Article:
The striking use of pearls in haute joaillerie by international design houses celebrates this mystical creation of nature. All shapes, sizes and hues of pearls are mixed with important coloured gemstones and diamonds, casting an even more royal impression.
Sizeable and perfectly round pearls are rare to find, having been produced over a long period of time by shelled molluscs, or an oyster living in oceans and fresh water regions.
Lustre being a very important element to consider, other factors such as colour, surface flaws and symmetry influence the value of a pearl.
“Natural pearls” are the rarest of all, as there is hardly any production in nature. They are described as “natural” because they are created by nature.
The oyster beds are decimated and most of the older and bigger shells have been fished, so what is produced by nature tends to be small in size.
Also, the seabeds are shrinking as a result of pollution, especially in the Gulf region, because of oil production. The area used to be one of the most important sources of natural pearls. However, demand for these beauties continues to increase, driving prices higher.
Exceptional earrings created with natural pearls and diamonds, designed by Edmond Chin, sold for US$827,889 at a Christie’s auction this year, above the estimated price.
“All the pearls are undrilled which is really rare [for natural pearls],” Chin says.
South Sea cultured pearls, Japanese cultured pearls, also known as Akoya and Keshi pearls, are more prevalent in jewellery today, while some jewellers also use freshwater cultured pearls.
Matching the natural lustre and iridescent flow of all the pearls used in one piece of jewellery is a challenge. So traditional methods are used to ensure a high standard of selection, where each piece is strung by hand for a seamless graduation.
The new Flying Cloud collection by Chanel includes the Blurred Lines necklace in 18ct white gold set with an emerald-cut diamond of 2.52ct, baguette-cut blue Burmese sapphires, cabochon-cut blue Burmese sapphires, round-cut blue sapphires, 624 Japanese cultured pearls and 93 brilliant-cut diamonds. The same pearls are also used in the Precious Float earrings where diamonds are juxtaposed against lapis lazuli.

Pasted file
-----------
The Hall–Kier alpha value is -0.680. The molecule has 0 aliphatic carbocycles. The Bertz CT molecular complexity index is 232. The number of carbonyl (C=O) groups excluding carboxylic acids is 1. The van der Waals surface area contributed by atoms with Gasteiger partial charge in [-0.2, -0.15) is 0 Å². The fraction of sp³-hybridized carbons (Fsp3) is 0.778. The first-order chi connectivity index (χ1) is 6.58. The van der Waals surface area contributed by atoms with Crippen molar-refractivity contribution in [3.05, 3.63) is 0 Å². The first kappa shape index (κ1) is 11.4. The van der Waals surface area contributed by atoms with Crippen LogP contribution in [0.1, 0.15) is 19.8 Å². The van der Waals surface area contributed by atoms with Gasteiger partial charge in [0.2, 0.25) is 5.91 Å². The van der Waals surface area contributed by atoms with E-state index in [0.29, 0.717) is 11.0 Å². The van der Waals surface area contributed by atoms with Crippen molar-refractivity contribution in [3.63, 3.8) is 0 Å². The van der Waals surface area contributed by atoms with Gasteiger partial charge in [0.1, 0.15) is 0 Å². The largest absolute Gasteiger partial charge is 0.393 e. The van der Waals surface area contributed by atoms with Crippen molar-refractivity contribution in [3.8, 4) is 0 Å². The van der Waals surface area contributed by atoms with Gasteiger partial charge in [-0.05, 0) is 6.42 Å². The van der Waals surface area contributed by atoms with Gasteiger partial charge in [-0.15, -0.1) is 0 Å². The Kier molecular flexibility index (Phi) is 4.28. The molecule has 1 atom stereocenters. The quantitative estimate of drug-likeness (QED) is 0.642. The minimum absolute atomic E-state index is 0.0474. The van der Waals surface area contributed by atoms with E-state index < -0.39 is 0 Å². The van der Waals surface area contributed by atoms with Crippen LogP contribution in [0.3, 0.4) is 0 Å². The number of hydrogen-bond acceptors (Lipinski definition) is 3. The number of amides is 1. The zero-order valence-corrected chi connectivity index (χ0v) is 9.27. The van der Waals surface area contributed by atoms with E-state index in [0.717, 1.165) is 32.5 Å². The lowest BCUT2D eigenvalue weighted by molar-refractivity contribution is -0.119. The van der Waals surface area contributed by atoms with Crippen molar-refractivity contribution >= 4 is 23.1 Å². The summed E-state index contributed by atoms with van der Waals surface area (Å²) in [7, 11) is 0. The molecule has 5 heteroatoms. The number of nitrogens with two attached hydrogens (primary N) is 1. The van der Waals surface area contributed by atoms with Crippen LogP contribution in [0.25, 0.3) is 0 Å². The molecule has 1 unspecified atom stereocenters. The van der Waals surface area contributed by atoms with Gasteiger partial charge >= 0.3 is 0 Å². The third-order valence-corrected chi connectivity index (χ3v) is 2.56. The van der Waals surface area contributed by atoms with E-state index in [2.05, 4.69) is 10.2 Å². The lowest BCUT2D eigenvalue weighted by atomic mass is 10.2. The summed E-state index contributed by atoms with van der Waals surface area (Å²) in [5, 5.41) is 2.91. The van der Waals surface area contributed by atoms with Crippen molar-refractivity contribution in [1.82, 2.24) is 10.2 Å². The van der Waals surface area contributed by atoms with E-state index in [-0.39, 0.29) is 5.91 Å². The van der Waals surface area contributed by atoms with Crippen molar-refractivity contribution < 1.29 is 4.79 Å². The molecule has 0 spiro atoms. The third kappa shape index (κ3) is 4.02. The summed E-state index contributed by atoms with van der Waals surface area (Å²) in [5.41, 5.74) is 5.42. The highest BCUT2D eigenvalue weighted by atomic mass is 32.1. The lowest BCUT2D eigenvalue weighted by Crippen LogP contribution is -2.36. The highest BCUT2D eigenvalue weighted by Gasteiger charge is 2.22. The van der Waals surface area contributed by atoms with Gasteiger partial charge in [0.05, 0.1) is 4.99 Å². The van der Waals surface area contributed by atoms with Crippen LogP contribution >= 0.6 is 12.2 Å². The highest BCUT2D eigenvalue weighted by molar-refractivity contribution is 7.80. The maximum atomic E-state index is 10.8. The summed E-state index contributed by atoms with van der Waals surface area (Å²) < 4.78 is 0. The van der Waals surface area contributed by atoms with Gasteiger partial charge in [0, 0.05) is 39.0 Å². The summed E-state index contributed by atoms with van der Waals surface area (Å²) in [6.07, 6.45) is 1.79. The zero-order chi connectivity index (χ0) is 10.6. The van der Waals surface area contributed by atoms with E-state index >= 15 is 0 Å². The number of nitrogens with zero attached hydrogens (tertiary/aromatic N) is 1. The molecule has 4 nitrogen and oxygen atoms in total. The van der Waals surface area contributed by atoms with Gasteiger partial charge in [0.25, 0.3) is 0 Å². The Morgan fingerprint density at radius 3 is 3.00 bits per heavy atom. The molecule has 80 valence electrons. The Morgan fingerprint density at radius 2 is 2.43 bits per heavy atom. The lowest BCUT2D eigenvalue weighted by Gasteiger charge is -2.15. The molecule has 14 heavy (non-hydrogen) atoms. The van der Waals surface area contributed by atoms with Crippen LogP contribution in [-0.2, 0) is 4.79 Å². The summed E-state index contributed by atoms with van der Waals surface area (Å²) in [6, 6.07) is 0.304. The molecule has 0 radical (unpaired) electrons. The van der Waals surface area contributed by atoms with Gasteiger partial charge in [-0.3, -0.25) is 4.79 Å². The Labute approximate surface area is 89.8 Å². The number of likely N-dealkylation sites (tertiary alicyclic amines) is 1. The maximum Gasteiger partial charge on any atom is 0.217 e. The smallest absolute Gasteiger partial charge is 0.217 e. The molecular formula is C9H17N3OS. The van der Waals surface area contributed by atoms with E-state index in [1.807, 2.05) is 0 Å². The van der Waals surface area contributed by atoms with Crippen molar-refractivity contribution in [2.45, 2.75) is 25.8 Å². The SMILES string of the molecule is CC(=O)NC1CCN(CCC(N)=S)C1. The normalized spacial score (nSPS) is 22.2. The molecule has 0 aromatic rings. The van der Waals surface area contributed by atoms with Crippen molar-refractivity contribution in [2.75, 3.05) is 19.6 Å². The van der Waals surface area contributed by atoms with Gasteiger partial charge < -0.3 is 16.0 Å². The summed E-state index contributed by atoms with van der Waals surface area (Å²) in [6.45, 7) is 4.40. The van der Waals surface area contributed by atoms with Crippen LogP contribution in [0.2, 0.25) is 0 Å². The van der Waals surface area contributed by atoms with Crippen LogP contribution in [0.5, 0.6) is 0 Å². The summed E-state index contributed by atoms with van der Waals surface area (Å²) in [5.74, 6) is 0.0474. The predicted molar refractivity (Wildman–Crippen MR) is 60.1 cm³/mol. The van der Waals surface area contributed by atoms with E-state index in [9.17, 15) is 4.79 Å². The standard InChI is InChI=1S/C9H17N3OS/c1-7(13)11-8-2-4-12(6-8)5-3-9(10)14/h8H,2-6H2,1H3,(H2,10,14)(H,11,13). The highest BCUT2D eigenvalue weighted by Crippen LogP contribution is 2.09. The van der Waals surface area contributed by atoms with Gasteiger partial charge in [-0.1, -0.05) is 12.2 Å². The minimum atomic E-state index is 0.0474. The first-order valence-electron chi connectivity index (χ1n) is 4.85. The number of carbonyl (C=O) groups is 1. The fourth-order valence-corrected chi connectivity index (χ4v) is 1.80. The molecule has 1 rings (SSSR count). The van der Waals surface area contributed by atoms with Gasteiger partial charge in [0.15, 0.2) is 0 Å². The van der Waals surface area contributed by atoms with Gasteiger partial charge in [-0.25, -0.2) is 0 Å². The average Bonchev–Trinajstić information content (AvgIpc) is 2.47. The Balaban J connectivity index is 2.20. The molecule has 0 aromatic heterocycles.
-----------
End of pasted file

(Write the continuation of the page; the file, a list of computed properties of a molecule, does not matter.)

Mikimoto is a name to reckon with in the world of pearls, having created the world’s first cultured pearls in 1893. The jeweller unveiled its new high jewellery collection, Praise to Nature, and an ode to Mother Nature protector of the precious pearls, which are used to create these fabulous jewels. One necklace stands out, featuring five strands of Akoya culture pearls with a large Paraiba tourmaline and playful diamond butterfly motifs.
Aptly named Deep Sea Dazzler, a large baroque pearl becomes an octopus, with diamonds and blue sapphires tentacles, part of the Tiffany Blue Book 2016 collection. Tiffany also uses cultured Tahitian pearls with diamonds in a set of layered necklaces.
Boucheron’s new Hiver Impérial, introduces the spectacular Baïkal necklace, which is adorned with around 2,000 cultured pearls on multiple strands, which are strung on silk thread and linked with aquamarines, moon pearls and diamond slivers.
In a central floral motif, an impressive 78.33ct oval Santa Maria aquamarine depicts the crystal clear blue waters of Lake Baikal.
The latest Chaumet est une fête collection comprises the Valses d’hiver theme of jewels including necklaces, a beautiful brooch, a diadem, earrings and rings, with a focus on pearls. An example is a pair of transformable earrings in white gold, set with diamonds; two 10mm white South Sea cultured pearls and two 5mm white Akoya cultured pearls.
Bulgari has launched the Festa Delle Principesse collection, under which the Fiocco Reale high jewellery necklace in platinum is made with 82 South Sea cultured pearls, with a cushion-cut 9.16ct Colombian emerald, a Sri Lankan 14.84ct cushion-cut sapphire and, with round sapphire and emerald beads, brilliant-cut, fancy shape step-cut diamonds and pavé diamonds.